Singh’s life was that of a semi-nomad: months in Paris, New York, and London alternated with long stays on assignment in India. Hired by National Geographic and other mainstays of post-war photojournalism, his magazine work was accomplished but often standard in its focus on narrative photography: political figures, poverty, and grandiose decay. Which is to say, it was more or less humanitarian documentary. After all, readers had certain expectations about the Third World that needed to be fulfilled. Instead of depicting the rising middle class, glossy magazines presented numinous poverty; instead of engaging with the confessional tensions and contradictions of secularization, an impenetrable religiosity was the sole offering.

But Singh kept his finest work to himself, leading to over a dozen book-length projects.

In many of his best pictures, the images push out against the edges of the frame. They are wonderfully stuffed: shirtsleeves, muddy feet, mirrors (often reflecting Singh, aiming his own reflective device at the mirror), the triumphant statue of Subhas Chandra Bose, cars, chickens, hastily painted blue trams, and artists in clubs left over from the days of the Raj. Yet Singh was a meticulous framer. Often, as with his picture of the Bose statue, the subject is framed by its surroundings, in this case the backdoor of a windowless pine green truck door, a reminder that however complete an image may be, its sense of completeness rests on what is excluded.

In River of Color, his most comprehensive book featuring work from all over the subcontinent, Singh recounts that in “the 16th century court of Akhbar, it was an enormous surprise when Jesuits presented the emperor with the royal polyglot bible with engravings.” He insists that the courtiers would have, “after recovering from this shock, filled the stark and dense engravings with color.” He follows this with the provocative claim that “Before colonialism and before photography, Indian Artists didn’t see in black and white.” Singh believe that India had a congenital allergy to black and white — the influence of a chiaroscuro tradition, from the renaissance onwards, is nearly wholly absent in his work.

Whether or not his theory about “black and white” is, strictly speaking, true (Buddhist sculpture and Ray’s films might hint at a more complex reality), it does help us understand the mode in which Singh captures some of his great subjects: great bands of weather and atmosphere, cloistral social life, and the private moments of artists and intellectuals. In this he is not unlike the Golden Age Dutch painter Aelbert Cuyp, who in deftly parsing the cooked and the raw, didn’t so much delineate the border between civilization and nature as delicately wash the line away.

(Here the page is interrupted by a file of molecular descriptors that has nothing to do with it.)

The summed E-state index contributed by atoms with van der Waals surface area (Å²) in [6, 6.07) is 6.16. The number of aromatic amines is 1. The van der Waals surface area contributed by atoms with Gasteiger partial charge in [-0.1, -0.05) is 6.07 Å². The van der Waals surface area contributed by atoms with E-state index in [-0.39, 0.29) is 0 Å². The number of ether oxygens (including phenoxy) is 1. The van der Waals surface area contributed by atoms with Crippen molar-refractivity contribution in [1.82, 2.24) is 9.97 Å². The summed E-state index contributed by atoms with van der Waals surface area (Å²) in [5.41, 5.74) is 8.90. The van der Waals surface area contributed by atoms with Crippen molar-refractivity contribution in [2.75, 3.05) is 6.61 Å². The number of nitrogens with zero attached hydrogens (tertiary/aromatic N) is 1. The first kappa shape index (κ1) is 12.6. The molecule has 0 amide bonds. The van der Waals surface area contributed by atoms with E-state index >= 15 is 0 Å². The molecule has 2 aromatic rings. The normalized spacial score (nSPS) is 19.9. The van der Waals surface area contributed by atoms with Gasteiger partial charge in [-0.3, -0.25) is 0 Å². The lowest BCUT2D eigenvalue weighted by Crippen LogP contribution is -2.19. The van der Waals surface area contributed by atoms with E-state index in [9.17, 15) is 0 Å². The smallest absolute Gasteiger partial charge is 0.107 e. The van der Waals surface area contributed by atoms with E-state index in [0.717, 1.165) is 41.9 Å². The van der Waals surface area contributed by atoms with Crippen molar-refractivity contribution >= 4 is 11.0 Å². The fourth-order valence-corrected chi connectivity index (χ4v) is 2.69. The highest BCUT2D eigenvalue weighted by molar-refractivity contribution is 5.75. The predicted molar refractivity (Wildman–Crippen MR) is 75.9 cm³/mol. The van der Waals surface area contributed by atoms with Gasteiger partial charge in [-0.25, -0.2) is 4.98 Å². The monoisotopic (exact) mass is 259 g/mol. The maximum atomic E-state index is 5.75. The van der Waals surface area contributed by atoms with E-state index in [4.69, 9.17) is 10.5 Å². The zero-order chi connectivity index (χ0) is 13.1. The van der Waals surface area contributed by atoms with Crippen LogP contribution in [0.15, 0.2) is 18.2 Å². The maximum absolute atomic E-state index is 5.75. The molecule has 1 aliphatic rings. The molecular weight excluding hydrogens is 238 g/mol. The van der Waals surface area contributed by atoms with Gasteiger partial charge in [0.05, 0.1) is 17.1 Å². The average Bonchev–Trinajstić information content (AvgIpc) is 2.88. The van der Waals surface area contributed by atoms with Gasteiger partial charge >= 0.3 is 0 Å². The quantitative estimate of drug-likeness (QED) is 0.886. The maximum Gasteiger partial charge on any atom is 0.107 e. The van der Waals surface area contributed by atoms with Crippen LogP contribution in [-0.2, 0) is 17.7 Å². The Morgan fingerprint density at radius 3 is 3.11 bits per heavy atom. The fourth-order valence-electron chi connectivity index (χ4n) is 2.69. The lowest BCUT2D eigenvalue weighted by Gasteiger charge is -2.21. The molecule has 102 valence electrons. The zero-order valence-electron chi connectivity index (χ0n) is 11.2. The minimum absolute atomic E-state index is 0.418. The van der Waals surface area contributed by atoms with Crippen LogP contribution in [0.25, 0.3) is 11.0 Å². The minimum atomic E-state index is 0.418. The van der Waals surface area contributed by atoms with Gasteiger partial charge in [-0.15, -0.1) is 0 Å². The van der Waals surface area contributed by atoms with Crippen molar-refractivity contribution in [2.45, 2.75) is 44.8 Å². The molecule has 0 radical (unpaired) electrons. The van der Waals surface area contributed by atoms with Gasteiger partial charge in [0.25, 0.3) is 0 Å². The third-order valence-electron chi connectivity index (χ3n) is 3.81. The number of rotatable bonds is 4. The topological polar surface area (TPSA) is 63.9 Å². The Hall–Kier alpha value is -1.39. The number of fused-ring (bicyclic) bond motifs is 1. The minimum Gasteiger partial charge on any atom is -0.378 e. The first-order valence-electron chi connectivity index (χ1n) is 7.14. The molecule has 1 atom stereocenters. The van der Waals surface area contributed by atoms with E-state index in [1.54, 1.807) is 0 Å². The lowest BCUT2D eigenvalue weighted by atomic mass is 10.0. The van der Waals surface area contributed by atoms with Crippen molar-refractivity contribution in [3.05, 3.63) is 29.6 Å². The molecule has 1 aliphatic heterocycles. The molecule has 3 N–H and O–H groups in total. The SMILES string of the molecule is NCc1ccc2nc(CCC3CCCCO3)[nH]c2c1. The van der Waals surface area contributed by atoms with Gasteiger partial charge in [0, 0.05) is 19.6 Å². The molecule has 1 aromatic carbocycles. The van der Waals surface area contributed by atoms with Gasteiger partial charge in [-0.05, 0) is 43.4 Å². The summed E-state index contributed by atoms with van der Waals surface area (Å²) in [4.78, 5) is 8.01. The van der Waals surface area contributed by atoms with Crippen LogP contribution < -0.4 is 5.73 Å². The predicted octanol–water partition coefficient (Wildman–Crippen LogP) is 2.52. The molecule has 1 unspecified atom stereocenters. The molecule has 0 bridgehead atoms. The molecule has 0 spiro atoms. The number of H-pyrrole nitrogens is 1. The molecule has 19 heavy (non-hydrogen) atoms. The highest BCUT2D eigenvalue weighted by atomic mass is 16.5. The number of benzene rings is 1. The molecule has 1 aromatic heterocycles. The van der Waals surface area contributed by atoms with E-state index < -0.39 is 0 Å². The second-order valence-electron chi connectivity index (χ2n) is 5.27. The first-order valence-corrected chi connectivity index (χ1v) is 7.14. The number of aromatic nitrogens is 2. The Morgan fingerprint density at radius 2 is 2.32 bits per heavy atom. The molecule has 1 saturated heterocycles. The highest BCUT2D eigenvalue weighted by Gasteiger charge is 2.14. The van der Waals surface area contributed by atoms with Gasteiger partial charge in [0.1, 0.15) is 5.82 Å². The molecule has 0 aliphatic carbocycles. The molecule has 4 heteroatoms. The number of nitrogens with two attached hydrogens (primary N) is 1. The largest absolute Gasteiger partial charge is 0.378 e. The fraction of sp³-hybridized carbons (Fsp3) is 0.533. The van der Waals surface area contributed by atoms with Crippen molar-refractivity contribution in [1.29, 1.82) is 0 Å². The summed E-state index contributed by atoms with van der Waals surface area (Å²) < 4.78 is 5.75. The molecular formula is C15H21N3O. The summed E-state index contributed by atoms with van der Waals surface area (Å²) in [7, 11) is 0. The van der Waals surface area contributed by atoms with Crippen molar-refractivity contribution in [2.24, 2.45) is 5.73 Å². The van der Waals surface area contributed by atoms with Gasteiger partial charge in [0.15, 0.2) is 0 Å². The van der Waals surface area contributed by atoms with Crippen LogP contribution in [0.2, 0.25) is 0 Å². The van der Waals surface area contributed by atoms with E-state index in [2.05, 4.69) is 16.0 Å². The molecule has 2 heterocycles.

In Benares after a flood, Singh found some boys diving into the river with Olympian elegance. The landscape, which draws your attention more intently than even the subjects, moves from an oxidized blue to a creamy yellow. While seeming almost to be one of Cartier-Bresson’s “decisive moments,” Singh’s composition is something else entirely. It plays with our desire for easy categorization: are we looking at the intrusion of humankind onto nature, nature onto humankind? The answer remains unclear.

Moreover, Singh’s fidelity to color allowed him to avoid some of the sharp coldness and alienation that characterized the work of his American forebears and friends, such as Robert Frank, Diane Arbus, and Lee Freidlander. He felt it inappropriate to maintain such an ironic distance from the world. His style also permitted an escape from Cartier-Bresson’s near-debilitating mania for pattern and order. Perhaps Singh’s truest American antecedent was William Gedney, whose intensely human focus on both Indian and American subjects, provided something of a visual language amenable to Singh’s aims.

As with Gedney, each detail in Singh’s work demands our attention and repays our interest. His power is on particular display in one of his later pictures, The Stone Carvers, Jaipur, Rajasthan (1998). A tender elaboration on Courbet’s The Stonebreakers, it depicts a stall of artisans in oatmeal colored shirts (the same color as Courbet’s subjects). To the far right, a child stares, mouth agape, out of a white window. In the foreground, a man’s half smile is framed in the reflection of a black hand-mirror, itself a near reflection of a different man, his mouth caught somewhere between surprise and joy.

Image: Raghubir Singh, Pavement Mirror Shop, Howrah, West Bengal, 1991, Collection of Cynthia Hazen Polsky. Photograph copyright © 2017 Succession Raghubir Singh.